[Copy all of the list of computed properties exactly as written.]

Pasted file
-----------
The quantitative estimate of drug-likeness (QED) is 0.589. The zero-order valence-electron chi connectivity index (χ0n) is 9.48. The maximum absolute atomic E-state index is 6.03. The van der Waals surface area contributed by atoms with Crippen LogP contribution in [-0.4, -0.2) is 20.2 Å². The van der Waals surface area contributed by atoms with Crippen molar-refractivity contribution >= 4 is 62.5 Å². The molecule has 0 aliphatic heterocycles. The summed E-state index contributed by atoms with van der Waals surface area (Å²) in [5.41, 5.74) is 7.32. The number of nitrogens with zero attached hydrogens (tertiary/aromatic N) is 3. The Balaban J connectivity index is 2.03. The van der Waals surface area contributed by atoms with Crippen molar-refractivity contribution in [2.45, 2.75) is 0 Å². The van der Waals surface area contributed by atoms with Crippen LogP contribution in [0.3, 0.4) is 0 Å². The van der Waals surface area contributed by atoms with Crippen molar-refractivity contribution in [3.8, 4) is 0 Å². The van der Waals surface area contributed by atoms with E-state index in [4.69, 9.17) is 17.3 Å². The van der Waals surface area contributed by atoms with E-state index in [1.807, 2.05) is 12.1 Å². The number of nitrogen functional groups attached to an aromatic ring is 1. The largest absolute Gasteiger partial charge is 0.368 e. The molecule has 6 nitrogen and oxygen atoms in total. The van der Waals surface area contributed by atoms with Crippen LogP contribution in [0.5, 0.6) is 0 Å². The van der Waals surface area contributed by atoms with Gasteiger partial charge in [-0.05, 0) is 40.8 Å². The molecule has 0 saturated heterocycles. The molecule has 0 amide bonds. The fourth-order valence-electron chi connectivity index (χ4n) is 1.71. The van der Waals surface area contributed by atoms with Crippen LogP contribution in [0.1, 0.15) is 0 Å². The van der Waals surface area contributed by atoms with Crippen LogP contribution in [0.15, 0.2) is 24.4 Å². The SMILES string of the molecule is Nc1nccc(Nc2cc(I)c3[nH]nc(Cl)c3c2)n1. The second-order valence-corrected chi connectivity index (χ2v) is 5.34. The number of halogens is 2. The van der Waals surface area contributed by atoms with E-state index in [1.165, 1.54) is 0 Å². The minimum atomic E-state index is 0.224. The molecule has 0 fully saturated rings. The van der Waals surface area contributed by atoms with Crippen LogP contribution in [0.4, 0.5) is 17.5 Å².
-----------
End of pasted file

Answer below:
The quantitative estimate of drug-likeness (QED) is 0.589. The zero-order valence-electron chi connectivity index (χ0n) is 9.48. The maximum absolute atomic E-state index is 6.03. The van der Waals surface area contributed by atoms with Crippen LogP contribution in [-0.4, -0.2) is 20.2 Å². The van der Waals surface area contributed by atoms with Crippen molar-refractivity contribution >= 4 is 62.5 Å². The molecule has 0 aliphatic heterocycles. The summed E-state index contributed by atoms with van der Waals surface area (Å²) in [5.41, 5.74) is 7.32. The number of nitrogens with zero attached hydrogens (tertiary/aromatic N) is 3. The Balaban J connectivity index is 2.03. The van der Waals surface area contributed by atoms with Crippen molar-refractivity contribution in [2.45, 2.75) is 0 Å². The van der Waals surface area contributed by atoms with Crippen LogP contribution in [0.3, 0.4) is 0 Å². The van der Waals surface area contributed by atoms with Crippen molar-refractivity contribution in [3.8, 4) is 0 Å². The van der Waals surface area contributed by atoms with E-state index in [4.69, 9.17) is 17.3 Å². The van der Waals surface area contributed by atoms with E-state index in [1.807, 2.05) is 12.1 Å². The number of nitrogen functional groups attached to an aromatic ring is 1. The largest absolute Gasteiger partial charge is 0.368 e. The molecule has 6 nitrogen and oxygen atoms in total. The van der Waals surface area contributed by atoms with Crippen LogP contribution in [0.5, 0.6) is 0 Å². The van der Waals surface area contributed by atoms with Gasteiger partial charge in [-0.05, 0) is 40.8 Å². The molecule has 0 saturated heterocycles. The molecule has 0 amide bonds. The fourth-order valence-electron chi connectivity index (χ4n) is 1.71. The van der Waals surface area contributed by atoms with Crippen LogP contribution in [0.1, 0.15) is 0 Å². The van der Waals surface area contributed by atoms with Crippen LogP contribution in [0.15, 0.2) is 24.4 Å². The SMILES string of the molecule is Nc1nccc(Nc2cc(I)c3[nH]nc(Cl)c3c2)n1. The second-order valence-corrected chi connectivity index (χ2v) is 5.34. The number of halogens is 2. The van der Waals surface area contributed by atoms with E-state index in [1.165, 1.54) is 0 Å². The minimum atomic E-state index is 0.224. The molecule has 0 fully saturated rings. The van der Waals surface area contributed by atoms with Crippen LogP contribution in [0.4, 0.5) is 17.5 Å².